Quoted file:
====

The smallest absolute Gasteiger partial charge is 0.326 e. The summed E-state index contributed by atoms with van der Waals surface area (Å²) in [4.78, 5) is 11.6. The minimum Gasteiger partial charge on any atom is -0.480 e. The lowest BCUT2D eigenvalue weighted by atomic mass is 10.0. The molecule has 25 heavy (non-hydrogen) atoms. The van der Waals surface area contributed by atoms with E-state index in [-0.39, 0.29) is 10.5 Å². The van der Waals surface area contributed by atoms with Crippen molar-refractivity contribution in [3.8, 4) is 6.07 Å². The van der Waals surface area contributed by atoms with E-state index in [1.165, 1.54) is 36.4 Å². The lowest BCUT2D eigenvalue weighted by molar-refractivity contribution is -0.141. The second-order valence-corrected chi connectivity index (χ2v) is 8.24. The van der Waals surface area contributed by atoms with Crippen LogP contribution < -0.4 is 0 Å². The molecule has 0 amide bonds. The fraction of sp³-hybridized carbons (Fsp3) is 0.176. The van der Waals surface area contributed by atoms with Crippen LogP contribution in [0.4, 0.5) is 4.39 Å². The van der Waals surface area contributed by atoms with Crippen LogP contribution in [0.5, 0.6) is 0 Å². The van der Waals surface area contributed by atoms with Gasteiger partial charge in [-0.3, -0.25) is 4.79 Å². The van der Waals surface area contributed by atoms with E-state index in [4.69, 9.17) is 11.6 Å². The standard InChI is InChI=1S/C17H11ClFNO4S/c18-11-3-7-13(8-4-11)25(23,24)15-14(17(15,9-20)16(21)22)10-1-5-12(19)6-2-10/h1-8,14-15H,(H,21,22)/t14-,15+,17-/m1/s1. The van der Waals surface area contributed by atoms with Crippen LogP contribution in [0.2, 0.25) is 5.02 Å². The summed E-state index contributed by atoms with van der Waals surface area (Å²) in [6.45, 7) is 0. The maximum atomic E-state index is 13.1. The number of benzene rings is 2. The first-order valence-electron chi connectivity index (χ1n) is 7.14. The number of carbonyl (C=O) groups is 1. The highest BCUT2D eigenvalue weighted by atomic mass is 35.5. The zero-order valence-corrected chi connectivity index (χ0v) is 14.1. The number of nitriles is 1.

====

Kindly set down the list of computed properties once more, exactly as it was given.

The smallest absolute Gasteiger partial charge is 0.326 e. The summed E-state index contributed by atoms with van der Waals surface area (Å²) in [4.78, 5) is 11.6. The minimum Gasteiger partial charge on any atom is -0.480 e. The lowest BCUT2D eigenvalue weighted by atomic mass is 10.0. The molecule has 25 heavy (non-hydrogen) atoms. The van der Waals surface area contributed by atoms with E-state index in [-0.39, 0.29) is 10.5 Å². The van der Waals surface area contributed by atoms with Crippen molar-refractivity contribution in [3.8, 4) is 6.07 Å². The van der Waals surface area contributed by atoms with E-state index in [1.165, 1.54) is 36.4 Å². The lowest BCUT2D eigenvalue weighted by molar-refractivity contribution is -0.141. The second-order valence-corrected chi connectivity index (χ2v) is 8.24. The van der Waals surface area contributed by atoms with Crippen LogP contribution < -0.4 is 0 Å². The molecule has 0 amide bonds. The fraction of sp³-hybridized carbons (Fsp3) is 0.176. The van der Waals surface area contributed by atoms with Crippen LogP contribution in [0.4, 0.5) is 4.39 Å². The van der Waals surface area contributed by atoms with Crippen LogP contribution in [0.5, 0.6) is 0 Å². The van der Waals surface area contributed by atoms with Gasteiger partial charge in [-0.3, -0.25) is 4.79 Å². The van der Waals surface area contributed by atoms with E-state index in [4.69, 9.17) is 11.6 Å². The standard InChI is InChI=1S/C17H11ClFNO4S/c18-11-3-7-13(8-4-11)25(23,24)15-14(17(15,9-20)16(21)22)10-1-5-12(19)6-2-10/h1-8,14-15H,(H,21,22)/t14-,15+,17-/m1/s1. The van der Waals surface area contributed by atoms with Crippen LogP contribution in [0.2, 0.25) is 5.02 Å². The summed E-state index contributed by atoms with van der Waals surface area (Å²) in [6.45, 7) is 0. The maximum atomic E-state index is 13.1. The number of benzene rings is 2. The first-order valence-electron chi connectivity index (χ1n) is 7.14. The number of carbonyl (C=O) groups is 1. The highest BCUT2D eigenvalue weighted by atomic mass is 35.5. The zero-order valence-corrected chi connectivity index (χ0v) is 14.1. The number of nitriles is 1.